So in my opinion, we should not regard undocumented immigrants as victims a priori, but should keep an open mind so that we are at least able to see the heterogeneity in their lives. At the same time this is of course a slippery slope. In devoting more attention to individual agency we have to make sure we do not fall into the opposite trap, by overemphasizing it and thereby failing to contextualize attitudes and actions as responses to constraints. Illegal migrants are not only active agents who can freely decide how to live their lives. They experience limitations, and much more so than the average citizen. Because of the limited rights they have, they are a vulnerable group, and as researchers we have the obligation not to do them any harm. This means we should not overemphasize their individual agency. And it implies that we should also not turn them into passive victims who are unable to take matters into their own hands. This may foster learned helplessness which does not do them any good in the end.

2 Comments

kayla
Posted by kayla on April 1, 2017 at 00:44

Dr Julian Abel Constantine Gojer of Toronto Convicted of Drugging and raping two woman and killing a third one with the drugs he used to render his victims unconscious before raping them. Date fall of 2000. Psychiatrist gets off with a slap on the wrist and works as a psychiatrist regardless of criminal negligence against him.

Alexandra Castro
Posted by Alexandra Castro on July 23, 2015 at 02:44

Can migrants really “take matters into their own hands”?
Your post analyses the situation of migrants from the point of view of their experience in the destination Country. However many recent studies on migrations have started to point out how migrations need to be also analysed from the point of view of the origin countries in order to consider the decision making processes of the migrants. ( See of instance the UNDP 2009 Report on Human development).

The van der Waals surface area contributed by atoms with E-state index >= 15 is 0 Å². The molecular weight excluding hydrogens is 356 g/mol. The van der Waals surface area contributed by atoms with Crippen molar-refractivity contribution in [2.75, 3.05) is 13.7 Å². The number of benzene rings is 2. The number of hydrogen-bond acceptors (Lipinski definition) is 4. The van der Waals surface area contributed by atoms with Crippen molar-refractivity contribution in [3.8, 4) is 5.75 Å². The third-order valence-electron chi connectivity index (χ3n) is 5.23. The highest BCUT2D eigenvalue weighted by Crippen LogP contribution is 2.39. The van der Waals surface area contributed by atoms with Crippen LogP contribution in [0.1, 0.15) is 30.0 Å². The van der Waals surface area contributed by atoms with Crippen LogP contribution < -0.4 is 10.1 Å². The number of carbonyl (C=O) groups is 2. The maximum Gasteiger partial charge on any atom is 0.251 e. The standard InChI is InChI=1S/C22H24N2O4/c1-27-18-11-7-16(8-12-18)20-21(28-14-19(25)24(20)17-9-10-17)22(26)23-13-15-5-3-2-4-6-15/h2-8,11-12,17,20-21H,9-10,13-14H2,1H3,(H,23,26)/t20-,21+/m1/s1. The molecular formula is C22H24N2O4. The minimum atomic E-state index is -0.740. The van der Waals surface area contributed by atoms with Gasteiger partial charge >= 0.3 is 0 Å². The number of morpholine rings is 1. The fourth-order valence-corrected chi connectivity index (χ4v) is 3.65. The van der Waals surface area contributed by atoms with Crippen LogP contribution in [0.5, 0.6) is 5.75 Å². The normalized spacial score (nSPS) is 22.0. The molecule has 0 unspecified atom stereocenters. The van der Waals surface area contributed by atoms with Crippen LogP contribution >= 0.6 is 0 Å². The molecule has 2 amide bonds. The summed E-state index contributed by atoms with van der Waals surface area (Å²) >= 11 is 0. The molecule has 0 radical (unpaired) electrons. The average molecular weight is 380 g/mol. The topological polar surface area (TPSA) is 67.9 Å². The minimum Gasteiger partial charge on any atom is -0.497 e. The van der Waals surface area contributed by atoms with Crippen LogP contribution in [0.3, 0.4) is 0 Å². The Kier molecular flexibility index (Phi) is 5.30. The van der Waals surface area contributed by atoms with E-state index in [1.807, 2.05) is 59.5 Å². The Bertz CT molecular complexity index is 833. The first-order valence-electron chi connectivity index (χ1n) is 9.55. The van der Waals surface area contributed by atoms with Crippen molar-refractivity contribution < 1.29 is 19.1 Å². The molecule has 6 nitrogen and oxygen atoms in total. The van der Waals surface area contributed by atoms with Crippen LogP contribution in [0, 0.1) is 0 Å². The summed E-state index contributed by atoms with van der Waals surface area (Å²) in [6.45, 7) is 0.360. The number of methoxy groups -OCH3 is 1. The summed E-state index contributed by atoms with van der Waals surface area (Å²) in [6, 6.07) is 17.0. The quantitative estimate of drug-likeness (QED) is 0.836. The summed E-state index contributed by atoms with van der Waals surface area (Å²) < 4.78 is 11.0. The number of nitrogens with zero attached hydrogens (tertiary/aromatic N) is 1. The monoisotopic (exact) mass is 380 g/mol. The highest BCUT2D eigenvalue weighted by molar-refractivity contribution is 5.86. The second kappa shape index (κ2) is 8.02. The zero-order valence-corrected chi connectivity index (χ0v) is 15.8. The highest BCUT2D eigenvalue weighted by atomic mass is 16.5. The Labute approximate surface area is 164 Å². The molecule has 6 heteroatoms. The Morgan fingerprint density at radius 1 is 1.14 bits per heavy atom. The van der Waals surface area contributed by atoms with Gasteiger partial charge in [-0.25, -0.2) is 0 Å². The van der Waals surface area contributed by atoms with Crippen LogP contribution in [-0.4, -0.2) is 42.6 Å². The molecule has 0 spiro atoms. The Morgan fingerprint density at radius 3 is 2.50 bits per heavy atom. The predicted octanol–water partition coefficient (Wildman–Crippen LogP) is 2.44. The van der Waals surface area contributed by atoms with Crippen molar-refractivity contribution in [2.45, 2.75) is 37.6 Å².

From this point of view we can ask ourselves if migrants are really free to make their decisions or if they are forced to leave their home because they really don’t have any other choice ( lack of opportunities, social, political difficulties, structural poverty,). In these contexts migrants can be seen not only as people who have freely taken a risk but as people fleeing from difficult situations and will not return to their country of origin even when their condition in the destination country are even worse.
Finally, with all the media, politicians and society praising that migrants are dangerous, and “illegal” people, I consider that having researches pointing out their multiple difficulties can only help to humanise a phenomenon that has been considered as a threat and something that has to be dealt with.